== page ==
Sen. Alan Peter Cayetano on Friday, Jan. 21, assured foreign chambers that the Senate is taking seriously their concern on the boosting of Internet connectivity in the country, saying the quality of digital infrastructure is the cornerstone to economic development and will consequently improve the general welfare of the Filipino people.
“We understand the importance of this bill and assure the Joint Foreign Chambers of the Philippines (JFC) and the Filipino people that the Senate is taking it seriously,” Cayetano said on January 20, 2023 in reaction to the group’s call for the Senate to take action on the proposed Open Access in Data Transmission Act upon the resumption of session next week.
The senator, who chairs the Senate Committee on Science and Technology, said the Covid-19 pandemic has shown that “we can no longer afford to be in the dark ages when it comes to the Internet and its accessibility to each and every Filipino.”
“This is why I have also personally taken it upon myself to push similar measures that will promote the availability of the Internet among our kababayans,” he said.
Aside from the foreign chambers, the advocacy group Better Broadband Alliance (BBA) also called on Congress last year to pass the Open Access in Data Transmission and Faster Internet Services bills to address poor Internet access, especially in the rural areas.
Citing data from various sources, BBA claimed that Covid-19 and the lockdown restrictions have forced many sectors to deliver services online and revealed the poor state of Internet access. Millions of Filipinos are still unable to access the Internet, including 55% of adult Filipinos, 82% of households, and 83% of all enrolled students in public schools.
The Social Weather Stations latest survey revealed that 55% of adult Filipinos still do not use the Internet. While 65% of residents in the National Capital Region access the Internet, only 39% and 32% do so in the Visayas and Mindanao, as of December 2019.
In 2018, the Department of Information and Communications Technology (DICT) commissioned the country’s first National ICT Household Survey (NICTHS), which revealed that only about 17.7% of households have their own Internet access at home.
For communities, 63.7% of barangays have no access to cellular towers; 70.2% have no access to fiber optic cables; and 87.8% have no access to free public Wi-Fi service.
The problem is much worse in BARMM (Bangsamoro Autonomous Region in Muslim Mindanao), MIMAROPA (Mindoro, Marinduque, Romblon and Palawan), Cagayan Valley, Central Visayas, and the Bicol regions, with less than 20% of barangays having access to broadband infrastructure.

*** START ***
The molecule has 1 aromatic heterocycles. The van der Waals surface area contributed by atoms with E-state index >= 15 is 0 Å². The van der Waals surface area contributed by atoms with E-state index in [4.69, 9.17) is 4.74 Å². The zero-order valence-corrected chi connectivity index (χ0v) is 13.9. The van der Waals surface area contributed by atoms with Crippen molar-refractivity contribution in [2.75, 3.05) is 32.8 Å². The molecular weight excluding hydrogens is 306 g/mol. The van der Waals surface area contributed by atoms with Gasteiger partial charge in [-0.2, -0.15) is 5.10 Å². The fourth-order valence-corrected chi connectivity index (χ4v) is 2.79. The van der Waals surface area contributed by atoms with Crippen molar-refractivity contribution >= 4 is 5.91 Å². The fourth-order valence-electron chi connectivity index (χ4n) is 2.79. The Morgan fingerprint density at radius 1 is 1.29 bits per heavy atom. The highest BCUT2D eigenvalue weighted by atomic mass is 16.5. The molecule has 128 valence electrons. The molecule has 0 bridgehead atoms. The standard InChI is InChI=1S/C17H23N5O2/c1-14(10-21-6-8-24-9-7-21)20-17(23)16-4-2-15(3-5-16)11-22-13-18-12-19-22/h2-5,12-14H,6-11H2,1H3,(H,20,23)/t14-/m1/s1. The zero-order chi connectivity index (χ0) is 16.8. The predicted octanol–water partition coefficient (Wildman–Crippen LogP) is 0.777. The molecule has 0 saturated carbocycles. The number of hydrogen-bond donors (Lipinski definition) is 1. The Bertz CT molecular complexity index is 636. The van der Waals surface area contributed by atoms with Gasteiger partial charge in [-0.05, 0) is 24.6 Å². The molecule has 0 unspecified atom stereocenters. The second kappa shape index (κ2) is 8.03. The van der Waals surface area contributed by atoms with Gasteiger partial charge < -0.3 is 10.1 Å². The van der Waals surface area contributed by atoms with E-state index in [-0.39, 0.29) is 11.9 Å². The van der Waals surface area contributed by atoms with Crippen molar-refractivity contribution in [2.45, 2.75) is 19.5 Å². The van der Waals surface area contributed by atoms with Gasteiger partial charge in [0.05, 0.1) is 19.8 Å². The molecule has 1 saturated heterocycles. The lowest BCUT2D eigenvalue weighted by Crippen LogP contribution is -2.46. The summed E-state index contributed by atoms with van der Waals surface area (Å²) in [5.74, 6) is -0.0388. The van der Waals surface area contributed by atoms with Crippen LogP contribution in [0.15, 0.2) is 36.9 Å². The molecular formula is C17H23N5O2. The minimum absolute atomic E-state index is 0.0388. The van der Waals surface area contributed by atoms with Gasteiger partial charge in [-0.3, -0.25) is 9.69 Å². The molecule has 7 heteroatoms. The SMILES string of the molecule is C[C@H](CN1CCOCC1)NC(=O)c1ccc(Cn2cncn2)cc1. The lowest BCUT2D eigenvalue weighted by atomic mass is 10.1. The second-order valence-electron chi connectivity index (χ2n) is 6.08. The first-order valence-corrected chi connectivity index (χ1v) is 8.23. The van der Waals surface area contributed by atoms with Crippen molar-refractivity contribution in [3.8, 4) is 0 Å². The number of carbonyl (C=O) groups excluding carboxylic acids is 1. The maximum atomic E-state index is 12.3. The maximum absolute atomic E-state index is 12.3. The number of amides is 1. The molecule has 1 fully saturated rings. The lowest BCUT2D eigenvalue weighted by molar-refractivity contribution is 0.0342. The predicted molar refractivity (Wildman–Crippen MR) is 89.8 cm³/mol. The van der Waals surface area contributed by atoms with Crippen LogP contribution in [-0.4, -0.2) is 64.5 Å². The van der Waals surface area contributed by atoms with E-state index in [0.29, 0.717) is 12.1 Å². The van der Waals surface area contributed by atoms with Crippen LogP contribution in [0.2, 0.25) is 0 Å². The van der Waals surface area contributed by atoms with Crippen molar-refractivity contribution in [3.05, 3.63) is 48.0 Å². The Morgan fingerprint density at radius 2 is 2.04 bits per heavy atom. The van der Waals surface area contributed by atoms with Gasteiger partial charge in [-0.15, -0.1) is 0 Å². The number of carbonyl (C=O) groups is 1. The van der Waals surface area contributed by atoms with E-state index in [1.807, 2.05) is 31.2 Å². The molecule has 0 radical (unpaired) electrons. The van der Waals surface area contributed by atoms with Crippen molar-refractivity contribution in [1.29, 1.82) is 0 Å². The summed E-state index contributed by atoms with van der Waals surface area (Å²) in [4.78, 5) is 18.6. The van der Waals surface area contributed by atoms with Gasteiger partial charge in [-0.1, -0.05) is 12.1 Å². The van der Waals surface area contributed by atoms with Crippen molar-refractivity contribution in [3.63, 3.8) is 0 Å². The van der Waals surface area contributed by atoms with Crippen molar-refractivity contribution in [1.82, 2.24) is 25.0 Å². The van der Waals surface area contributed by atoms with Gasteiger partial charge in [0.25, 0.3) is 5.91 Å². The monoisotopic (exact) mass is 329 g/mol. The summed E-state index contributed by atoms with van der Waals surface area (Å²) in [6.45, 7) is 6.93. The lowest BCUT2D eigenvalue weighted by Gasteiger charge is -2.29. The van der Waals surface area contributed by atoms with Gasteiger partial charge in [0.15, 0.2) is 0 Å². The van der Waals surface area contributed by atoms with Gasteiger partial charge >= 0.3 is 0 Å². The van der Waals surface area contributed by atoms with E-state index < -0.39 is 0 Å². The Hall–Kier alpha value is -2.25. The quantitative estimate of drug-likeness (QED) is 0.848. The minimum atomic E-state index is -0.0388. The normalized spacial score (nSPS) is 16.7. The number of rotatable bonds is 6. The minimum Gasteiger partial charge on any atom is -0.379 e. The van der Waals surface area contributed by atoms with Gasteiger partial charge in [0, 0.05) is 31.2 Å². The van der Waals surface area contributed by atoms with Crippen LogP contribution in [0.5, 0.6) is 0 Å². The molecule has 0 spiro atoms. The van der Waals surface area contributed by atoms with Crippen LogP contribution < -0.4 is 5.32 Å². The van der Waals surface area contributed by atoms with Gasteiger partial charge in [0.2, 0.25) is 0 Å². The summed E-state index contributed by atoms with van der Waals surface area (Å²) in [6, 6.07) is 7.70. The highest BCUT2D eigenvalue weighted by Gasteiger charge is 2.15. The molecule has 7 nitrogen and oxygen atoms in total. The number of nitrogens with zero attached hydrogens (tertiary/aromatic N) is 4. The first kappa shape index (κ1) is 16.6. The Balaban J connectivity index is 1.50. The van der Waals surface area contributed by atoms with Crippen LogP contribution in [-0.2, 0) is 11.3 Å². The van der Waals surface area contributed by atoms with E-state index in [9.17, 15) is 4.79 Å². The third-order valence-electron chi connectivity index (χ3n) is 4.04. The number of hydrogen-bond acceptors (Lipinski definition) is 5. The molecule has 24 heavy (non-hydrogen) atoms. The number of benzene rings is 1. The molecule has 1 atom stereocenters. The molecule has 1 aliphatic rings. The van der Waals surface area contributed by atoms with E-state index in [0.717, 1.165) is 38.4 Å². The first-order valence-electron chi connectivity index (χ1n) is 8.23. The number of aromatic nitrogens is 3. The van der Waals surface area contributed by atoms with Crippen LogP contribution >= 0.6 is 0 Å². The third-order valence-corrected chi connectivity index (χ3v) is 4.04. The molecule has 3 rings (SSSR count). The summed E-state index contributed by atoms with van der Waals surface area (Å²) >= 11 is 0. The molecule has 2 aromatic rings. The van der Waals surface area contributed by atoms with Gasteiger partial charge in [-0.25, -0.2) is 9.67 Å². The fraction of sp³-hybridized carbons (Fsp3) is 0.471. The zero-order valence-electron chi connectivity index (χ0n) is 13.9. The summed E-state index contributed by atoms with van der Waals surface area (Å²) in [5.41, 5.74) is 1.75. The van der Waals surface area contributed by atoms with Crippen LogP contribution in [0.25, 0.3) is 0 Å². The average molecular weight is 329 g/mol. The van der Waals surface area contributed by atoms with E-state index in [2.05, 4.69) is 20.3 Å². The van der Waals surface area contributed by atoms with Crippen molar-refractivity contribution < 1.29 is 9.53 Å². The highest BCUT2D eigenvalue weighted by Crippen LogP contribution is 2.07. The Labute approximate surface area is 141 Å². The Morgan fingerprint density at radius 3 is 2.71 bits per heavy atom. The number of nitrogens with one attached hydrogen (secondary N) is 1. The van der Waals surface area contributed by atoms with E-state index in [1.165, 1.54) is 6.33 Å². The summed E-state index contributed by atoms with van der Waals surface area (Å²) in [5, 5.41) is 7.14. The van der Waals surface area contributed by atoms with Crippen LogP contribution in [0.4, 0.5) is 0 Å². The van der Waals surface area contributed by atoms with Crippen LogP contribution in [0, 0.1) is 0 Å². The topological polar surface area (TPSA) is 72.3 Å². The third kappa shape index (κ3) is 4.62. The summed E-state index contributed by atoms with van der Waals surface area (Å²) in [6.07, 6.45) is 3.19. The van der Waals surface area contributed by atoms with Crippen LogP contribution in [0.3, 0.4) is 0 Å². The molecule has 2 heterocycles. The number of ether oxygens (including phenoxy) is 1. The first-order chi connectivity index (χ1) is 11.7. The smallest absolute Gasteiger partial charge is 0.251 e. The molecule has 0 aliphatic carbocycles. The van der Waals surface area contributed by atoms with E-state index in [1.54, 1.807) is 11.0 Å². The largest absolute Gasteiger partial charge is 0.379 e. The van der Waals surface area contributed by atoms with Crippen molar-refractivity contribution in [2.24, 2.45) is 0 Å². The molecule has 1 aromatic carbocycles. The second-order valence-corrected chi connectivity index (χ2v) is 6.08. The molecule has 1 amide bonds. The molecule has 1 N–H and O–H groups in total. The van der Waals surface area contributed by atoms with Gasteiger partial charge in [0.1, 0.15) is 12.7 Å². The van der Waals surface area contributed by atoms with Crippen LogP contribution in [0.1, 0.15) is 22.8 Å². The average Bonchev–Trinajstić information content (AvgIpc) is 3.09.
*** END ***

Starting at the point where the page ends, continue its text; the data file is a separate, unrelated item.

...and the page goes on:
In the education sector, the pandemic brought to light the persistent issues of expensive, slow, and unreliable Internet access, which the National Economic Development Authority (NEDA) identified as major risks in education preventing the sector from fully taking advantage of online education platforms.
Back in May 2020, the Department of Education (DepEd) estimated that 52% of all public schools did not have access to Internet facilities. In December, DepEd’s learner’s survey revealed that only 3.6 million of the 21.8 million enrollees this year had Internet access.
This means that about 83% of students in public schools nationwide are unable to go online. The lack of Internet access and high cost of broadband services have forced the DepEd to resort to using printed modules, TV, and radio broadcast.
Poor connectivity also affects financial inclusion. The Bangko Sentral ng Pilipinas’ financial inclusion survey showed that only 29% of adult Filipinos are banked, leaving 51.2 million still unbanked. The BSP is pushing for digital banking and electronic money but see Internet connectivity as a huge challenge, especially in the countryside.
To address these concerns, BBA said it is calling for the passage of the Open Access in Data Transmission and the Faster Internet Service bills.
“It is urgent to pass these two legislative proposals to improve digital connectivity as an essential survival tool during the pandemic and to empower Filipinos to meaningfully participate in the digital economy, beyond this crisis. BBA urges Congress to act on these bills immediately to help the country build back better and move forward, digitally,” the group said in a statement.
The Open Access in Data Transmission bill:
- Lowers barriers to entry and introduces a simple licensing process for broadband network providers,
- Fast-tracks network deployment through infrastructure sharing and coordinated rollout with other sectors, such as roads and electricity, and
- Makes spectrum management more efficient and transparent.
On the other hand, the Faster Internet Service bill requires that service providers consistently deliver the broadband speeds that they advertise and ensures that consumers get what they pay for.